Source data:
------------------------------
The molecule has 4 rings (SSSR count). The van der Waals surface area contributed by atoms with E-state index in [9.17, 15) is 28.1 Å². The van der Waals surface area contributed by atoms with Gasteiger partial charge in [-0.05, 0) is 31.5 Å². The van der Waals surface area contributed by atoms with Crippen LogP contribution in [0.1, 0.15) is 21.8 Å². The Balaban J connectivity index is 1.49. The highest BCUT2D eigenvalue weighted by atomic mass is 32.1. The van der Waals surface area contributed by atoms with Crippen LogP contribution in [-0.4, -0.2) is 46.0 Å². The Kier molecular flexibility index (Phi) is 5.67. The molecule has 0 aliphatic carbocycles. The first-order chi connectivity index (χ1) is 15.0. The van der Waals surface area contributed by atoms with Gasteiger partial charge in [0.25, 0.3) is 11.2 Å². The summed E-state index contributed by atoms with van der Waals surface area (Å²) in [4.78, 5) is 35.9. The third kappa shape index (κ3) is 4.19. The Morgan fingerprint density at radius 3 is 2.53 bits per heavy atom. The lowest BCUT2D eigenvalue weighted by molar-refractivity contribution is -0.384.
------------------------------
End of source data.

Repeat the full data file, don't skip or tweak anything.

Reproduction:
The molecule has 4 rings (SSSR count). The van der Waals surface area contributed by atoms with E-state index in [9.17, 15) is 28.1 Å². The van der Waals surface area contributed by atoms with Gasteiger partial charge in [-0.05, 0) is 31.5 Å². The van der Waals surface area contributed by atoms with Crippen LogP contribution in [0.1, 0.15) is 21.8 Å². The Balaban J connectivity index is 1.49. The highest BCUT2D eigenvalue weighted by atomic mass is 32.1. The van der Waals surface area contributed by atoms with Crippen LogP contribution in [-0.4, -0.2) is 46.0 Å². The Kier molecular flexibility index (Phi) is 5.67. The molecule has 0 aliphatic carbocycles. The first-order chi connectivity index (χ1) is 15.0. The van der Waals surface area contributed by atoms with Gasteiger partial charge in [0.25, 0.3) is 11.2 Å². The summed E-state index contributed by atoms with van der Waals surface area (Å²) in [4.78, 5) is 35.9. The third kappa shape index (κ3) is 4.19. The Morgan fingerprint density at radius 3 is 2.53 bits per heavy atom. The lowest BCUT2D eigenvalue weighted by molar-refractivity contribution is -0.384.